Clearly, the more Labour MPs complain about how Coulson may well have authorised the hacking of their voicemail, and the more the likes of the Guardian keep banging on about it, the less likely it seems that the Cameroons are going to give him up without the police deciding that he was involved after all, and that is about as realistic as the Murdochs deciding to admit they've been telling a pack of lies from the very beginning. With Coulson prepared to talk to the police, and with only those with a potential grievance against News International liable to speak out, this seems to lead only to one outcome: it all blowing over again.

The truth is that the initial investigation came far too close to the long dreaded potential face-off between the popular press and the police, whose relationship for decades has been close if not at times incestuous. The Stephen Whittamore investigation clearly showed that the use of the "dark arts" was not just confined to the Screws but was endemic across the entire tabloid landscape. If they had vigorously pursued the Screws over all its infringements into illegality, just where would it have ended? Who are they to make decisions into what is or isn't in the public interest, as they or rather the CPS would have had to? How could they then not turn their attention to the other newspapers? It would have had huge potential implications, leading almost certainly to demands for a true privacy law. The last thing New Labour and now the Conservatives want is to endanger their relationship with, as this demonstrates, the hugely powerful Murdoch press. It was in no one's interests to go much further then the Met did originally.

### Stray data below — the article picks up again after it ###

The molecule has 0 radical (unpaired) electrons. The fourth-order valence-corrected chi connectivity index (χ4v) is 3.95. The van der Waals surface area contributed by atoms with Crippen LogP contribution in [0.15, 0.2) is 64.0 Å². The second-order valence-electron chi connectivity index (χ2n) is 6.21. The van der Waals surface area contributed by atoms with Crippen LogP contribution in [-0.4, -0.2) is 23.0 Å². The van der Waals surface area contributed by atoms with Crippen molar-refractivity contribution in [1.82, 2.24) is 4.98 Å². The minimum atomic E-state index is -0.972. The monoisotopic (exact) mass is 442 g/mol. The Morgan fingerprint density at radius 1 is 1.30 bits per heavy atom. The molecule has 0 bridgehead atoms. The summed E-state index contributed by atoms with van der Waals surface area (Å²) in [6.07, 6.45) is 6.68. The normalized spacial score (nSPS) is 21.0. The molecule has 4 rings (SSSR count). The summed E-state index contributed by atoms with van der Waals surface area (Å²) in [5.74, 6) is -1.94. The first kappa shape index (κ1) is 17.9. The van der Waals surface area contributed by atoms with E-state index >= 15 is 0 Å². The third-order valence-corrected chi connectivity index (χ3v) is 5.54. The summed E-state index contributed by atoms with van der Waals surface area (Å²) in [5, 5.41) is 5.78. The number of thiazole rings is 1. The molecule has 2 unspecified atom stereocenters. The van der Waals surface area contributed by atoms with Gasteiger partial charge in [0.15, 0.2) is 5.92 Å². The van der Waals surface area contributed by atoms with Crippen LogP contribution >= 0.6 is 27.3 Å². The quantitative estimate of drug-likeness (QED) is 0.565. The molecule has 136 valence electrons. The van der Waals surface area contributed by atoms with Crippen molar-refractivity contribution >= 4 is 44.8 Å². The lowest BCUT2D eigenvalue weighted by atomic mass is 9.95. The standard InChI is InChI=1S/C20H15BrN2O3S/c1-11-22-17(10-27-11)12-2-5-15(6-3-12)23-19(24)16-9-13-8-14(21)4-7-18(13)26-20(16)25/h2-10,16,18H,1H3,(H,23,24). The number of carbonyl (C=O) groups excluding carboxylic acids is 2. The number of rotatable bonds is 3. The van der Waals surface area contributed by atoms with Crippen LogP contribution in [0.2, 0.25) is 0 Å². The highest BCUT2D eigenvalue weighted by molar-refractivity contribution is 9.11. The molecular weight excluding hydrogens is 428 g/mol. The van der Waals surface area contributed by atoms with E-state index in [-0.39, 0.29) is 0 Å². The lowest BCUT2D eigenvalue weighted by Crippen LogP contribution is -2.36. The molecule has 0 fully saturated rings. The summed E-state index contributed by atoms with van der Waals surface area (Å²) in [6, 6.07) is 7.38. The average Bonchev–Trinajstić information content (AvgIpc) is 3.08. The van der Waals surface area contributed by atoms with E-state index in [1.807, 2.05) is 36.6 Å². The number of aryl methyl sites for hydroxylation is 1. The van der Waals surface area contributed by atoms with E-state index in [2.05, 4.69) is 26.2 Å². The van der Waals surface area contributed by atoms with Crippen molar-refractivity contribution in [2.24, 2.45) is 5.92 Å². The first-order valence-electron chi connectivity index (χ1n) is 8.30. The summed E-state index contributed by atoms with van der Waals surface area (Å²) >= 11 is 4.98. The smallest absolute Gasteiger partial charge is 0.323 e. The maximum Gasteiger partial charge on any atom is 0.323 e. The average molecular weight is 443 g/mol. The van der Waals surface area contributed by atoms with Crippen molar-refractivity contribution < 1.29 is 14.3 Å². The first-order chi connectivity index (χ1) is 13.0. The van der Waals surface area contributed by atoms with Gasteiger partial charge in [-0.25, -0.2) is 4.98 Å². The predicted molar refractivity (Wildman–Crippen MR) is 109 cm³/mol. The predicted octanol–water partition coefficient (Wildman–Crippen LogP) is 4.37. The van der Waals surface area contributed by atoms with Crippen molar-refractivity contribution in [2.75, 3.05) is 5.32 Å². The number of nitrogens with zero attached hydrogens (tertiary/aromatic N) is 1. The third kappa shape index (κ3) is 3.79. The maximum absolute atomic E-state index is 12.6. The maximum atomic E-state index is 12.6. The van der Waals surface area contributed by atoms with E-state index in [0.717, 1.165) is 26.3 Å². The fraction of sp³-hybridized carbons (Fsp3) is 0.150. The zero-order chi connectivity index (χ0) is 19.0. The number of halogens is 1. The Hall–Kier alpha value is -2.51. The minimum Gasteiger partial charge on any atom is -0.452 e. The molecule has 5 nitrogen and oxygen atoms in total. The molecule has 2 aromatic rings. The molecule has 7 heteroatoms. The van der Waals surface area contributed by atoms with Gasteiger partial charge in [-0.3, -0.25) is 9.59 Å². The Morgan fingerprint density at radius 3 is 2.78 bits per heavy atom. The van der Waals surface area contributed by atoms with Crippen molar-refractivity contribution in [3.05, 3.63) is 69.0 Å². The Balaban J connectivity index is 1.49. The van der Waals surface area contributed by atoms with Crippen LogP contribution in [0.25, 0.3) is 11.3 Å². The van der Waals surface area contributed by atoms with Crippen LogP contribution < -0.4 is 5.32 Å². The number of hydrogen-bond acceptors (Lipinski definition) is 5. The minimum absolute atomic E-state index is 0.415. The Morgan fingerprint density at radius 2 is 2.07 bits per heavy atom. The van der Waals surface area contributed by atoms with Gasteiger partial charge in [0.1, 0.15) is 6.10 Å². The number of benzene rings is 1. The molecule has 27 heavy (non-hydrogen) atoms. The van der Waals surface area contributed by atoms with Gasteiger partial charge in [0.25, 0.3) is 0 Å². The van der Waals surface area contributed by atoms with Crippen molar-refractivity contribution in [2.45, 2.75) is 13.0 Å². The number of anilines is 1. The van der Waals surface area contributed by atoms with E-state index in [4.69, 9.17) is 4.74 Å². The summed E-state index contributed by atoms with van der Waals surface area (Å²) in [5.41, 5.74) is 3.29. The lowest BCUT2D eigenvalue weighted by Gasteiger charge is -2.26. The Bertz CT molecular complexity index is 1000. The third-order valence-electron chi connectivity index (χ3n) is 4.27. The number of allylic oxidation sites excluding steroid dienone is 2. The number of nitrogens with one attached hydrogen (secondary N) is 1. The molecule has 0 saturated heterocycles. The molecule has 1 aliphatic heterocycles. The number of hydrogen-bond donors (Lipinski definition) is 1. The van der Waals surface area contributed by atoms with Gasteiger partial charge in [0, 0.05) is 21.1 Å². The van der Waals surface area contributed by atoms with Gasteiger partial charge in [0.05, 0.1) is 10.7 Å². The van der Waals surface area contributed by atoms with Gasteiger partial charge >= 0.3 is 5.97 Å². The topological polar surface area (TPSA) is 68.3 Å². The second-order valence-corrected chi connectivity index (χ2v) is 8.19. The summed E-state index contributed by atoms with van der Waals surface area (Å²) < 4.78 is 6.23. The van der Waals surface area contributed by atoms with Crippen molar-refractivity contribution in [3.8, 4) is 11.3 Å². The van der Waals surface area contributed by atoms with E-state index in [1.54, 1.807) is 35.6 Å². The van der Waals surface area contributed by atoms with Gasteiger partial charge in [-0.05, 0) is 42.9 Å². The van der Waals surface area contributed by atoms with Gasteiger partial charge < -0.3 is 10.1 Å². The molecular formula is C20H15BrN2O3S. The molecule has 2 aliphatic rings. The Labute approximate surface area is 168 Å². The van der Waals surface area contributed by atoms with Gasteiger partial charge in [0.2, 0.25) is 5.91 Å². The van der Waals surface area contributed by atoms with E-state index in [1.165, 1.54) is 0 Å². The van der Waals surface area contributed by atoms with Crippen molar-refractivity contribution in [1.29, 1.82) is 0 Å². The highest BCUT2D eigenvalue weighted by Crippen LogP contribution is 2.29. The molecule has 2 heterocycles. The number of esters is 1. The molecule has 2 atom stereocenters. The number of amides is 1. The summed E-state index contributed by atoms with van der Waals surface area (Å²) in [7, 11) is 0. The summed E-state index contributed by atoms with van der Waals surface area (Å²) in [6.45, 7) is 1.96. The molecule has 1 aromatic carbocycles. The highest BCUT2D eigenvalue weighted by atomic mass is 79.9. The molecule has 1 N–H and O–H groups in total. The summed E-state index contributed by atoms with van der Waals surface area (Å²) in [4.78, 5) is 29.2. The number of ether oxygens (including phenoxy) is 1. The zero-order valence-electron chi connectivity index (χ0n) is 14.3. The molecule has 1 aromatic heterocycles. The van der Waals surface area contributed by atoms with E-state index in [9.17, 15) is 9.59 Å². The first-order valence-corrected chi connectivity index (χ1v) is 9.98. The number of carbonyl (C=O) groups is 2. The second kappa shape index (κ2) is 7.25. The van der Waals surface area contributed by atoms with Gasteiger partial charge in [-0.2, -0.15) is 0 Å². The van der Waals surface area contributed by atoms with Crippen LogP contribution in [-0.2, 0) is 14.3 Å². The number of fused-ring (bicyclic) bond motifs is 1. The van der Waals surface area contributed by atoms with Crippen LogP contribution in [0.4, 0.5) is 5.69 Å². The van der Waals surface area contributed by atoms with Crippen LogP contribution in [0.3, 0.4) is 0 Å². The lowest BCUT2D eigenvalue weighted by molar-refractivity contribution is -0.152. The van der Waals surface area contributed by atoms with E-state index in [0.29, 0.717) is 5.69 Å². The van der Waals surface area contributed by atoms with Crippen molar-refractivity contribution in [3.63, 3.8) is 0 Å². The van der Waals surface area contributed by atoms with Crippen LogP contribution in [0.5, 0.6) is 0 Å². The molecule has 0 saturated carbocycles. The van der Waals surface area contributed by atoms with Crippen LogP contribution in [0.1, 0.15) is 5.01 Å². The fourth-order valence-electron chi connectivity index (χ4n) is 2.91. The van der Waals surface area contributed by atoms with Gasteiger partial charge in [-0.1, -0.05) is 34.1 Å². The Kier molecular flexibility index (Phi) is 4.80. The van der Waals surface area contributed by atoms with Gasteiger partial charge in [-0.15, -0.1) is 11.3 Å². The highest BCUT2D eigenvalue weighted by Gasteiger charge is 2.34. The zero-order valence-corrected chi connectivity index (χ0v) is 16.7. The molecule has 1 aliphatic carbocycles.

It all eventually comes back to what kind of media we actually want. For all the complaining about what it serves up, the press in this country still sells massively for the most part. Even if we might object to the "dark arts" when it's to prove that a footballer was banging some tart, we keep either paying for it or delivering the hits; the News of the World's website crashed yesterday morning under the weight of the clicks for its latest expose. When we're indifferent to what they do, we ensure that the Press Complaints Commission can continue to maintain that there was nothing untoward happening in Wapping apart from the antics of Goodman and Mulcaire, and continue to operate as an effective cartel. They get away with it because they can, because politicians are terrified of upsetting the nation's potential mood-swingers and because even the police, as this shows, fear the consequences should they dig even slightly below the surface. And let's face it, nothing's going to change, except possibly for the worse, Twitter/Facebook-mob or otherwise.